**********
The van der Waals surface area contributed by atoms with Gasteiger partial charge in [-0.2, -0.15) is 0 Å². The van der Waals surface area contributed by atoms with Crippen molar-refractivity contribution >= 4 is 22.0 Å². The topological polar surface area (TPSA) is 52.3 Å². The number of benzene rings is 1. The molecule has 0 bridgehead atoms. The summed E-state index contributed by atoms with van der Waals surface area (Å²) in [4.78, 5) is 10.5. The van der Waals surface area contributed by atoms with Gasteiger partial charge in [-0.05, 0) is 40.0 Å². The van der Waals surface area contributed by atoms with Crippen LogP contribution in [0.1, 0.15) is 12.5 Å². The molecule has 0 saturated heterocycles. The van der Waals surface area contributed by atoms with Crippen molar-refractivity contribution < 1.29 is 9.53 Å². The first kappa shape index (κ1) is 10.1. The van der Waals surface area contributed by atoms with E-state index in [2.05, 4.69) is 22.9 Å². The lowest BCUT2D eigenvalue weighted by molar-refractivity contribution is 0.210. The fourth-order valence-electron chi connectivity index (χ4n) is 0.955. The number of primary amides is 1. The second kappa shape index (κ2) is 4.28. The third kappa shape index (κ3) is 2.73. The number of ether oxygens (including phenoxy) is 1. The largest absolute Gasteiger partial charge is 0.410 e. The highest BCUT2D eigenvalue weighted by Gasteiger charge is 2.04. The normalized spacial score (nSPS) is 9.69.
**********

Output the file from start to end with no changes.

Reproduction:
The van der Waals surface area contributed by atoms with Gasteiger partial charge in [-0.2, -0.15) is 0 Å². The van der Waals surface area contributed by atoms with Crippen molar-refractivity contribution >= 4 is 22.0 Å². The topological polar surface area (TPSA) is 52.3 Å². The number of benzene rings is 1. The molecule has 0 bridgehead atoms. The summed E-state index contributed by atoms with van der Waals surface area (Å²) in [4.78, 5) is 10.5. The van der Waals surface area contributed by atoms with Gasteiger partial charge in [-0.05, 0) is 40.0 Å². The van der Waals surface area contributed by atoms with Crippen LogP contribution in [0.1, 0.15) is 12.5 Å². The molecule has 0 saturated heterocycles. The van der Waals surface area contributed by atoms with Crippen molar-refractivity contribution < 1.29 is 9.53 Å². The first kappa shape index (κ1) is 10.1. The van der Waals surface area contributed by atoms with E-state index in [2.05, 4.69) is 22.9 Å². The lowest BCUT2D eigenvalue weighted by molar-refractivity contribution is 0.210. The fourth-order valence-electron chi connectivity index (χ4n) is 0.955. The number of primary amides is 1. The second kappa shape index (κ2) is 4.28. The third kappa shape index (κ3) is 2.73. The number of ether oxygens (including phenoxy) is 1. The largest absolute Gasteiger partial charge is 0.410 e. The highest BCUT2D eigenvalue weighted by Gasteiger charge is 2.04. The normalized spacial score (nSPS) is 9.69.